Album Review of We're All Somebody from Somewhere by Steven Tyler.
Release Date: Jul 15, 2016
Record label: DOT Records
Like Mick Jagger before him, Steven Tyler itched to launch a solo career, but where Mick struck while the iron was relatively hot -- 20 years after "Satisfaction," true, yet the Rolling Stones still packed arenas -- the Aerosmith singer took the better part of a decade to figure out what he wanted to do on his own. Stumbling through a starring gig on American Idol and an accompanying flop single that led to an awkward 2012 reunion with Aerosmith, Tyler finally resurfaced as a country singer -- a surprise, because the closest he ever came to country was the Desmond Child co-write "What It Takes," a power ballad that provides a good touchstone for 2016's We're All Somebody from Somewhere. Nominally a country album, We're All Somebody from Somewhere doesn't belong to any country: laden with power ballads and pulsating polished rockers, it's commercial music for nonexistent formats.
It would be easy to dismiss Steven Tyler's first solo album as a frivolous exercise by a past-his-prime, attention-seeking celebrity. But, it turns out, We're All Somebody from Somewhere isn't only sporadically enjoyable, but also worthy of serious appraisal. Indeed, intentionally or not, much of the album serves as a fascinating case study on how, these days, the term “country music” is more of a marketing label than a genre, as Tyler and his collaborators manage to distill the alleged death of arena rock and its rebirth as modern-day pop country into a 55-minute runtime.
Don't expect the wild-and-loose feel of country-styled Aerosmith hits like "What It Takes" or "Crazy" from Steven Tyler's first Nashville album. Recently relocated to Music City, the singer apparently wants to fit in among his new neighbors, squishing his oversize personality into adequate mid-tempo numbers and remaking himself into an earnest romantic balladeer. There's a rootsy reworking of "Janie's Got a Gun," and his sleazy side pokes through when he sings about "free-fallin' into your yum-yum" on "Red, White & You." But too often Tyler keeps his swagger in check when he could be kicking up some down-home dust.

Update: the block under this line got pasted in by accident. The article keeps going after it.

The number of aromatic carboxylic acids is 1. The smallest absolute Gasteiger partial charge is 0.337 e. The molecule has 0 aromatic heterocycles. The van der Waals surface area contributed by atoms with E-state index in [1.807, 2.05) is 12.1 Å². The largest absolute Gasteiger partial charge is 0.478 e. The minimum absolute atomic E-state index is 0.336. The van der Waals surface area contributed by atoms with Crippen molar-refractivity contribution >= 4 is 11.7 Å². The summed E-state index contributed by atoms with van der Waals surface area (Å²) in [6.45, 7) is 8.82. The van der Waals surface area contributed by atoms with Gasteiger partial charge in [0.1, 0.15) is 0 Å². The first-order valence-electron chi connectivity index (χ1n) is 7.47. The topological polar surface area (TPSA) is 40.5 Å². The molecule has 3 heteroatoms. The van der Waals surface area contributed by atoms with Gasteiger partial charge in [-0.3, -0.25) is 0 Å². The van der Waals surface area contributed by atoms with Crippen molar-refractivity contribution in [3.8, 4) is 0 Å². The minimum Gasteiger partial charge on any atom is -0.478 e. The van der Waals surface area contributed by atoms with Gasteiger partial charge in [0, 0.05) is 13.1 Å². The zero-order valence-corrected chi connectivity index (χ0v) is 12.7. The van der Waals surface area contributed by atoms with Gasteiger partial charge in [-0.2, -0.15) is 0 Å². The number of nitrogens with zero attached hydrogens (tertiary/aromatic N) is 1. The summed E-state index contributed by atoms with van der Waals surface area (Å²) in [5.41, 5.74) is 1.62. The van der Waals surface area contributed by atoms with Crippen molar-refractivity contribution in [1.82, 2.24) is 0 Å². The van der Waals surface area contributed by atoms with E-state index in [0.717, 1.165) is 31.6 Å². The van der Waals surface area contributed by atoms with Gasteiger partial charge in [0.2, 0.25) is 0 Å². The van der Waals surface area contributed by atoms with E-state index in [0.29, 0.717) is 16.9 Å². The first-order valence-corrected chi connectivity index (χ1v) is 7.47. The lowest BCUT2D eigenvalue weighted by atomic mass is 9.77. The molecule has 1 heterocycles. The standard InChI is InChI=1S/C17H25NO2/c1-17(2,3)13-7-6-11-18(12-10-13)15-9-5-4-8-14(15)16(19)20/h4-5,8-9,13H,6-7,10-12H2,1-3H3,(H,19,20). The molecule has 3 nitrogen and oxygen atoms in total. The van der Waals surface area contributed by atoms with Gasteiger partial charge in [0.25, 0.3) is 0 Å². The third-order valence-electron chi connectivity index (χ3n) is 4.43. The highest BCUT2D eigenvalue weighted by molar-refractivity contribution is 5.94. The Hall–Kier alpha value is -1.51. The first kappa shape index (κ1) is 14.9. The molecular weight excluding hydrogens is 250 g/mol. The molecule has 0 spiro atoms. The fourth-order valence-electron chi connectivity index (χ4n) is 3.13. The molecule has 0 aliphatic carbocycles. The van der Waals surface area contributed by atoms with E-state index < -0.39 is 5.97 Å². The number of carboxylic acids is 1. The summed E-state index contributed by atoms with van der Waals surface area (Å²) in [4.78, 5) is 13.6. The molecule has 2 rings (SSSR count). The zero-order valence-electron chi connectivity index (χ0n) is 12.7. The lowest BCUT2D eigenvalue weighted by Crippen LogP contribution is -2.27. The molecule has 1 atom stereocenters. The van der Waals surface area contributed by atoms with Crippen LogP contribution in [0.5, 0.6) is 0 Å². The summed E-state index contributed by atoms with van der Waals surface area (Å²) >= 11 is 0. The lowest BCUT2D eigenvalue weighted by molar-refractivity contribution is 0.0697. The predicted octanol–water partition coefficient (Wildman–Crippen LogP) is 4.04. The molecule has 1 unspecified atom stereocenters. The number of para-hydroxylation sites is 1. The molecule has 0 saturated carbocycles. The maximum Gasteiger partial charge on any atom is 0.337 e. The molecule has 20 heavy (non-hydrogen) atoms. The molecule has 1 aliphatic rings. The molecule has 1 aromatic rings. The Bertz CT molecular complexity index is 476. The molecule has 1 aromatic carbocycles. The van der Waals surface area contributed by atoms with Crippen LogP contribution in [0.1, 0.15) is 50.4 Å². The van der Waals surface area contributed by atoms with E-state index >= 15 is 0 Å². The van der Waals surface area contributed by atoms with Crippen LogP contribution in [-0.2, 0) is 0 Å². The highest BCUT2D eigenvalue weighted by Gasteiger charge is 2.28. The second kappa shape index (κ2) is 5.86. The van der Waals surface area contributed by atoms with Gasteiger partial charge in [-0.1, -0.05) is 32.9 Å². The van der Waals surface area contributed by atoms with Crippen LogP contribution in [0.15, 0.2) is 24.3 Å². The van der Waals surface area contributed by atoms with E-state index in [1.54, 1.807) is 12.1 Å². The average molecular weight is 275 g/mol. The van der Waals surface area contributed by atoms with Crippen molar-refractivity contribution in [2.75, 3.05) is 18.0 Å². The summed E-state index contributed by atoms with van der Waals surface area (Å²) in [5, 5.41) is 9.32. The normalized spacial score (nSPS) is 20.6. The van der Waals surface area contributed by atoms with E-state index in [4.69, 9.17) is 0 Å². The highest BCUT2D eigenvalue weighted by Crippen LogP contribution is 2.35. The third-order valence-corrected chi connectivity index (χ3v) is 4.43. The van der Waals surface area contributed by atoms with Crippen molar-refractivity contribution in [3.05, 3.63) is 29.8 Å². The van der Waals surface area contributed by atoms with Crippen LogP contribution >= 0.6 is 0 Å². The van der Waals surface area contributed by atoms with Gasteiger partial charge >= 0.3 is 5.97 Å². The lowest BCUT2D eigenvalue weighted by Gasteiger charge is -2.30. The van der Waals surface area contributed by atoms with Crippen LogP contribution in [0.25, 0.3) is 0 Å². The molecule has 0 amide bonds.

Aerosmith singer Steven Tyler's solo album utilises some songwriting big guns but fires a lot of blanks.
Steven Tyler’s solo debut, recorded in Nashville and leaning heavily on radio-friendly country music, is refreshingly distinct from the stadium hard rock he’s been making for almost half a century as Aerosmith’s frontman. It starts very promisingly: the self-doubt expressed on the stripped-back opener My Own Worst Enemy is genuinely affecting, while Love Is Your Name boasts an irrepressibly upbeat chorus. I Make My Own Sunshine, meanwhile, might resemble a backwoods take on Catatonia’s Road Rage, yet it still possesses a certain charm.
On paper, the prospect of a country-music album from Aerosmith frontman Steven Tyler seems worrisome. A ploy for radio? A pandering gesture toward the only brick-and-mortar establishments that still move units — say, Walmart? Best not to jump to conclusions about “We’re All Somebody From Somewhere,” released July 15 on Big Machine. When Tyler, 68, explains Nashville’s appeal in a press release about the LP, you can’t just dismiss his argument.
Bjork, Vulnicura Live Download: Undo; Wanderlust; Lionsong. There are moments during this live album when a burst of crowd applause hints at some onstage coup de theatre, and you find yourself yearning to have seen it: maybe there’s been a sudden costume-change into something improbable – an ….